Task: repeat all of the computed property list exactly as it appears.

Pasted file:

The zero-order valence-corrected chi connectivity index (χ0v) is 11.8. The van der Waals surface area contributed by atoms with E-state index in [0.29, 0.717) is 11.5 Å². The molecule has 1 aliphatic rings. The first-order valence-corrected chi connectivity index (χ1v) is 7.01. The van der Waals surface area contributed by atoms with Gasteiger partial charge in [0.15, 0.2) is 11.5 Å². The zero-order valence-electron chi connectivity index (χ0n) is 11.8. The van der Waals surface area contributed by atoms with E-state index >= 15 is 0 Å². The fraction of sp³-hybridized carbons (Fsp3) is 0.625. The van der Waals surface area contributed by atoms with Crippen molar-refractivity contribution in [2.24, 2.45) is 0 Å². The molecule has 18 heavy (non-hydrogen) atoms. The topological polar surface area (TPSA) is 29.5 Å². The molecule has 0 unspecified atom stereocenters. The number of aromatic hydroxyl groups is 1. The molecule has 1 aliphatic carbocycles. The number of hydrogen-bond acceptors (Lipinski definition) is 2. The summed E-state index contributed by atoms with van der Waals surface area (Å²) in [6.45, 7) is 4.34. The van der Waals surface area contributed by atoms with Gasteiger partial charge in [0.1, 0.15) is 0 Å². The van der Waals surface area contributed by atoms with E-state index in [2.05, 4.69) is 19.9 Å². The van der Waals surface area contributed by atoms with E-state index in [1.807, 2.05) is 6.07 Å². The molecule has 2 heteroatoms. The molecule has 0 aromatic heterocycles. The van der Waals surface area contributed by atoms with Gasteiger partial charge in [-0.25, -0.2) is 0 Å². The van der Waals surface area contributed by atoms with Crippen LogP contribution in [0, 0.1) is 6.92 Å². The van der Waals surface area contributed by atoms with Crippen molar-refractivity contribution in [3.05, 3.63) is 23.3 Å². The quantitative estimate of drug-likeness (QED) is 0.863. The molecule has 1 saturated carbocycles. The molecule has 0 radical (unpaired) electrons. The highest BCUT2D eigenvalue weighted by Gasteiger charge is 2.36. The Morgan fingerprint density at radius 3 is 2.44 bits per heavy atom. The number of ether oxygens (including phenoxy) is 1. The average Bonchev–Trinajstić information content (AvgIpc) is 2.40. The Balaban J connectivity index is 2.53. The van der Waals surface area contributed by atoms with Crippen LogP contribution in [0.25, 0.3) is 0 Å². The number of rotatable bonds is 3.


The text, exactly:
The zero-order valence-corrected chi connectivity index (χ0v) is 11.8. The van der Waals surface area contributed by atoms with E-state index in [0.29, 0.717) is 11.5 Å². The molecule has 1 aliphatic rings. The first-order valence-corrected chi connectivity index (χ1v) is 7.01. The van der Waals surface area contributed by atoms with Gasteiger partial charge in [0.15, 0.2) is 11.5 Å². The zero-order valence-electron chi connectivity index (χ0n) is 11.8. The van der Waals surface area contributed by atoms with E-state index >= 15 is 0 Å². The fraction of sp³-hybridized carbons (Fsp3) is 0.625. The van der Waals surface area contributed by atoms with Crippen molar-refractivity contribution in [2.24, 2.45) is 0 Å². The molecule has 18 heavy (non-hydrogen) atoms. The topological polar surface area (TPSA) is 29.5 Å². The molecule has 0 unspecified atom stereocenters. The number of aromatic hydroxyl groups is 1. The molecule has 1 aliphatic carbocycles. The number of hydrogen-bond acceptors (Lipinski definition) is 2. The summed E-state index contributed by atoms with van der Waals surface area (Å²) in [6.45, 7) is 4.34. The van der Waals surface area contributed by atoms with Gasteiger partial charge in [0.1, 0.15) is 0 Å². The van der Waals surface area contributed by atoms with E-state index in [2.05, 4.69) is 19.9 Å². The van der Waals surface area contributed by atoms with E-state index in [1.807, 2.05) is 6.07 Å². The molecule has 2 heteroatoms. The molecule has 0 aromatic heterocycles. The van der Waals surface area contributed by atoms with Gasteiger partial charge in [-0.25, -0.2) is 0 Å². The van der Waals surface area contributed by atoms with Crippen LogP contribution in [0, 0.1) is 6.92 Å². The van der Waals surface area contributed by atoms with Crippen molar-refractivity contribution in [3.05, 3.63) is 23.3 Å². The quantitative estimate of drug-likeness (QED) is 0.863. The molecule has 1 saturated carbocycles. The molecule has 0 radical (unpaired) electrons. The highest BCUT2D eigenvalue weighted by Gasteiger charge is 2.36. The Morgan fingerprint density at radius 3 is 2.44 bits per heavy atom. The number of ether oxygens (including phenoxy) is 1. The average Bonchev–Trinajstić information content (AvgIpc) is 2.40. The Balaban J connectivity index is 2.53. The van der Waals surface area contributed by atoms with Crippen LogP contribution in [0.25, 0.3) is 0 Å². The number of rotatable bonds is 3.